Scaling new heights

Dubai based airline Emirates became the first carrier to offer inflight mobile services last March. With other airlines and mobile operators running tests, the service is widely expected to move into the mainstream and become a normal part of the flying experience.

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By  Administrator Published  June 25, 2008

Dubai based airline Emirates became the first carrier to offer inflight mobile services last March. With other airlines and mobile operators running tests, the service is widely expected to move into the mainstream and become a normal part of the flying experience.

Samer Halawi, vice president of Inmarsat's operations in the Middle East, Africa and Asia Pacific, tells CommsMEA how technology from his company made in-flight roaming a reality, and how he thinks the sector will develop.

The introduction of mobile roaming in flights has attracted much media attention. How do you see the service developing?

Emirates Airlines recently completed the first commercial phone call using GSM on an aircraft and they want to deploy that throughout their fleet. Other companies have also joined the bandwagon and are set to deploy the technology.

You also find cellular operators who are joining the fray by finding cellular roaming agreements in order for their subscribers to be able to use services on board aircrafts that are fitted with the technology. The common thing for everybody is the Inmarsat technology, which makes the service possible.

Our Swift Broadband technology is what enables the airlines to offer this service. The in flight mobile service is a GSM technology, but the signal is relayed from the aircraft to the ground using Inmarsat satellites and technology.

How does the technology work?

Basically, there is a picocell in the aeroplane, which is something like a miniature base station. Being inside the aeroplane, the power that the phone needs to transmit in order to connect to that base station is very low, which guarantees the safety of having mobile phones operating in the airplane.

When somebody makes a call, their phone connects to the picocell, and then the picocell connects to the ground network through the Inmarsat satellite. There are several service providers and manufacturers for the hardware, but all of the airtime goes through Inmarsat.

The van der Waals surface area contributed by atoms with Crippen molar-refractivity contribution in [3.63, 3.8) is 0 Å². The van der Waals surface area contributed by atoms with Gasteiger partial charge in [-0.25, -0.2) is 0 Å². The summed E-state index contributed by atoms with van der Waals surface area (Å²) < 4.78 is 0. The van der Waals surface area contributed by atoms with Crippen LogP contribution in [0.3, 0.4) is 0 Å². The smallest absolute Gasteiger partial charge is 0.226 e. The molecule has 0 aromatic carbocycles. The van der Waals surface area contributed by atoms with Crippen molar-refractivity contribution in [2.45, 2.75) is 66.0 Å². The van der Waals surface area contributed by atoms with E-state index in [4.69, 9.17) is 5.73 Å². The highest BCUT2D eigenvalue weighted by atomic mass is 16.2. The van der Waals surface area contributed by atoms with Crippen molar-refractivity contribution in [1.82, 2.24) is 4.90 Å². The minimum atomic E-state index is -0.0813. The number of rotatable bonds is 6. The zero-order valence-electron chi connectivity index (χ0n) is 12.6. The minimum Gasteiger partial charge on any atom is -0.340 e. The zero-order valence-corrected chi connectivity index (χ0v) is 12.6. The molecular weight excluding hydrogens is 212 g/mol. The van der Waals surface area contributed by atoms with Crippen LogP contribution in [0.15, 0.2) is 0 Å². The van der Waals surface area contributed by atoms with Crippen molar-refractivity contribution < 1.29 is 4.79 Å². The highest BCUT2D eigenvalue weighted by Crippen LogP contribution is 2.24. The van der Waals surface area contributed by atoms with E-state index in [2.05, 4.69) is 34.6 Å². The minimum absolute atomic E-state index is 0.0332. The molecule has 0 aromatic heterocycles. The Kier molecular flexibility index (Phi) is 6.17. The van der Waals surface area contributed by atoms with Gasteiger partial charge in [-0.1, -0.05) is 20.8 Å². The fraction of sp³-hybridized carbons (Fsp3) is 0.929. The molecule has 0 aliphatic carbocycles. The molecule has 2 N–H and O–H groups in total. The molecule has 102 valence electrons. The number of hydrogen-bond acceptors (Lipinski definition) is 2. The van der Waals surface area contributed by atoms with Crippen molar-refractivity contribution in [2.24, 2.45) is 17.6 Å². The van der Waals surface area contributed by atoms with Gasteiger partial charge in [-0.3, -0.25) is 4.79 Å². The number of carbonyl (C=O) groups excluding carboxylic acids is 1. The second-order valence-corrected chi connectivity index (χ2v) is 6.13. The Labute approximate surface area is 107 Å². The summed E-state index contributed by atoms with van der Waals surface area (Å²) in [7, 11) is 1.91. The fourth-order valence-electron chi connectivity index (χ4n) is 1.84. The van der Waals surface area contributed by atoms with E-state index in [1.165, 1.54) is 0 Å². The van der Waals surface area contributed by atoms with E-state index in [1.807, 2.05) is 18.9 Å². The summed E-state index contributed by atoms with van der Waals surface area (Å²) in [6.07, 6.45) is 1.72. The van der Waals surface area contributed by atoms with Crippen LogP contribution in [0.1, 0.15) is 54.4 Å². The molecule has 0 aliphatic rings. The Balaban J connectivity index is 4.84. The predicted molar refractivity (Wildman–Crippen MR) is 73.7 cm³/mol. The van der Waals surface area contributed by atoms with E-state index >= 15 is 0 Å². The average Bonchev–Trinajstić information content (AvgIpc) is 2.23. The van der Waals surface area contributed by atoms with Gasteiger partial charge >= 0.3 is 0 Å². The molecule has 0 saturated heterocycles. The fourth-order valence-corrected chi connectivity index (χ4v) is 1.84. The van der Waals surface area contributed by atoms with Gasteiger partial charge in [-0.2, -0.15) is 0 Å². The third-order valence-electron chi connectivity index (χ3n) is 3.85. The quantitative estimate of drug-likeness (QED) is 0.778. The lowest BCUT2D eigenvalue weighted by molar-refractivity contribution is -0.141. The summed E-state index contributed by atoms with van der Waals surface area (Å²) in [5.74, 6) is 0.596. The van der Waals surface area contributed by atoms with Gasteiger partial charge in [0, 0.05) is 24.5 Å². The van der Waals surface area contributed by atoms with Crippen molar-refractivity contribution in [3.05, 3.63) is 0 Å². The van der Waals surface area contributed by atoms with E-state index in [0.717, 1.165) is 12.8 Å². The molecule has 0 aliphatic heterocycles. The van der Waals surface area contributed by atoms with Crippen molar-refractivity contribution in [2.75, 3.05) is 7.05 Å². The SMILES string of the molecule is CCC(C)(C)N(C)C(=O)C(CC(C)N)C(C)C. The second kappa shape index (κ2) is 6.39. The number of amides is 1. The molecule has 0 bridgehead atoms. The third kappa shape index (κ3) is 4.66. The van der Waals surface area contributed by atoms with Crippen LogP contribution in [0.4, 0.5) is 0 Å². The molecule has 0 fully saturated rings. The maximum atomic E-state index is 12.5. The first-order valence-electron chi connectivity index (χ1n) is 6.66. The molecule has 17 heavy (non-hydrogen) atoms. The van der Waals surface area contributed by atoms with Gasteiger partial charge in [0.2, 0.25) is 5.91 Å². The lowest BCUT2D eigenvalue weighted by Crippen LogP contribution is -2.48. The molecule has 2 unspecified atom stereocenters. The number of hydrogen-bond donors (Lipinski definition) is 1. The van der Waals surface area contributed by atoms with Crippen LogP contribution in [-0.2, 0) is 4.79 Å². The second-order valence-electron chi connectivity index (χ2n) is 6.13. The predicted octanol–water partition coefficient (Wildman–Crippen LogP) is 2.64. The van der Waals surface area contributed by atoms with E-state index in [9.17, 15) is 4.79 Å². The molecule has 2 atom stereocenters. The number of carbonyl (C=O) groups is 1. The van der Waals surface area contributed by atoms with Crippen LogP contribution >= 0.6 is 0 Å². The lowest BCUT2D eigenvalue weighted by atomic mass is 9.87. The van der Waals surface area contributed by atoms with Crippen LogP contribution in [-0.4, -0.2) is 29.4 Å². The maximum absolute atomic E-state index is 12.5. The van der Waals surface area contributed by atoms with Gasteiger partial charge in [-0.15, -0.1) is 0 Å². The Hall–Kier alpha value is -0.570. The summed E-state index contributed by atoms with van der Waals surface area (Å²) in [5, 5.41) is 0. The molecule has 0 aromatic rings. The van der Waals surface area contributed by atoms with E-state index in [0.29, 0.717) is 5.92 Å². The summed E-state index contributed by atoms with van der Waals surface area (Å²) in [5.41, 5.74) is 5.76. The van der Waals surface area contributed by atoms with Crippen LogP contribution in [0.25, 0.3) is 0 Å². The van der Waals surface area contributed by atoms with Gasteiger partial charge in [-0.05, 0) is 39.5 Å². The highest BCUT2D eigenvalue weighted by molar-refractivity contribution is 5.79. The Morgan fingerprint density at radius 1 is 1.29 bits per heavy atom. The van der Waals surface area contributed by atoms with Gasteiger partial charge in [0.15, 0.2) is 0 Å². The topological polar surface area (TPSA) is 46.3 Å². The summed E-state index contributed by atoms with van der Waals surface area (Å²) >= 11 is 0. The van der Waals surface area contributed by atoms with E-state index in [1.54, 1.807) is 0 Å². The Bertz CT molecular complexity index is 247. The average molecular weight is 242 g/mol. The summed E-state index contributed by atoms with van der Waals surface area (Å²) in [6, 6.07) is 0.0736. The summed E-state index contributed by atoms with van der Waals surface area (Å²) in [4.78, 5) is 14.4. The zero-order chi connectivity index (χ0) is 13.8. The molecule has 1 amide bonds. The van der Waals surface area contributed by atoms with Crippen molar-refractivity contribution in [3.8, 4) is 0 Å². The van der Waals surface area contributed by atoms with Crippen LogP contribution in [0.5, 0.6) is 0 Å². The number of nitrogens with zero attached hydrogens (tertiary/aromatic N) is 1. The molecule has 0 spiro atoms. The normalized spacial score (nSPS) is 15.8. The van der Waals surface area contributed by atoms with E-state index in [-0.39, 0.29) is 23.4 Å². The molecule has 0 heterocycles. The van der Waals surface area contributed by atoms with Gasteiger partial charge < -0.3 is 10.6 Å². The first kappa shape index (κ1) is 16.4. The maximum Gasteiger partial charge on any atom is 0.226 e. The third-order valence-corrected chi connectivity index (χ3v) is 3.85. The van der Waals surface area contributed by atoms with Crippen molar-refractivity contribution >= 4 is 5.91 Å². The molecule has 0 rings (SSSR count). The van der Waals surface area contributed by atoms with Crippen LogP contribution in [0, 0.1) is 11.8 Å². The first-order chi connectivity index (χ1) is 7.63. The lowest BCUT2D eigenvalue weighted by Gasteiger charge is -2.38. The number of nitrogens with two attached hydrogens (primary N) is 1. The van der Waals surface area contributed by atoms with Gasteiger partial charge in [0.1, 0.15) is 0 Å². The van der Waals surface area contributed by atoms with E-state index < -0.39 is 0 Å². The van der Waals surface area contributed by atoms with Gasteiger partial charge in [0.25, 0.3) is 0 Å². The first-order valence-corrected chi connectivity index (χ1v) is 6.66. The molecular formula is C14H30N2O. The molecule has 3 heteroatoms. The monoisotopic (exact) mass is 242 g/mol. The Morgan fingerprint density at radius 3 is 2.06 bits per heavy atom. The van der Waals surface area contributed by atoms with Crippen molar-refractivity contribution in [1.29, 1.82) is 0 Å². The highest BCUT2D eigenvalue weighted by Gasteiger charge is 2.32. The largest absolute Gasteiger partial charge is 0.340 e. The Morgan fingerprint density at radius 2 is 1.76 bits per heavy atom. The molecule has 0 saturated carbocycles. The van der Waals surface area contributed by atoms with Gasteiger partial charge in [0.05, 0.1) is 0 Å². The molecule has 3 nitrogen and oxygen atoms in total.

How does Inmarsat work with mobile operators and airlines to make this service a reality?

Inmarsat works closely with both OnAir and AeroMobile, who deliver the solutions to the airline community. At a simple level these solutions require an on-board GSM component, a satellite component and a ground interconnect component where the traffic is routed into the GSM network.

Inmarsat's responsibility is for the satellite component.

In order to connect with the GSM networks OnAir uses Monaco Telecom and AeroMobile uses Telenor; both GSM partners are members of the GSM association and are responsible for their inter-operator agreements.

Are there any potential barriers to growth?

There may be limitations based on the breadth of other connectivity solutions offered concurrently on the aircraft and the number of channels available to an aircraft.

There may also be limitations depending on how many roaming agreements are in place with the home GSM operators and there are challenges in terms of fitting aircraft with this equipment because it is costly and there is some downtime with the aircraft as well.

Having said that, we are working with Boeing and Airbus so that we will be able to allow airlines to ask for the technology as an option when they order new planes, so they won't have to incur any downtime.

How many people could use roaming services on board a flight at one time?

The answer is really "it depends". The factors which impact the maximum number are: the service used - ie Inmarsat's previous generation aero services or the new SwiftBroadband service, - the modem used, the maturity of the solution, the capacity of the picocell and the number of picocells.

In a mature set-up with a single picocell the usual number quoted is a maximum of 12 simultaneous calls. Of course larger aircraft can accommodate more than one picocell. To obtain exact numbers it is best to speak to the two GSM solution partners - OnAir and AeroMobile.

What do you think the service will be used for mainly - voice or data?

You will see a lot of take up in SMS use and Blackberry type devices more than voice, because that can be done silently without interfering with other passengers.

People should be able to access the internet through the technology, but it depends on what the individual airlines are offering and how far they are taking their services. Swift Broadband offers 432kb of data capability, and that is more than enough to browse the internet for several users at the same time.

3790 days ago
Mark Snedecor

Business travelers and others want to make calls during flight, and airlines and wireless companies want to make revenue from this service, but most people onboard don’t want to be bothered by people yapping while they fly. So, why not have the airlines pass a rule that says you can use your cell phone during fight, but only if you use a Conversation Privatizer like device? See www.ZipItInc.com. This makes a Win-Win-Win situation for ALL!

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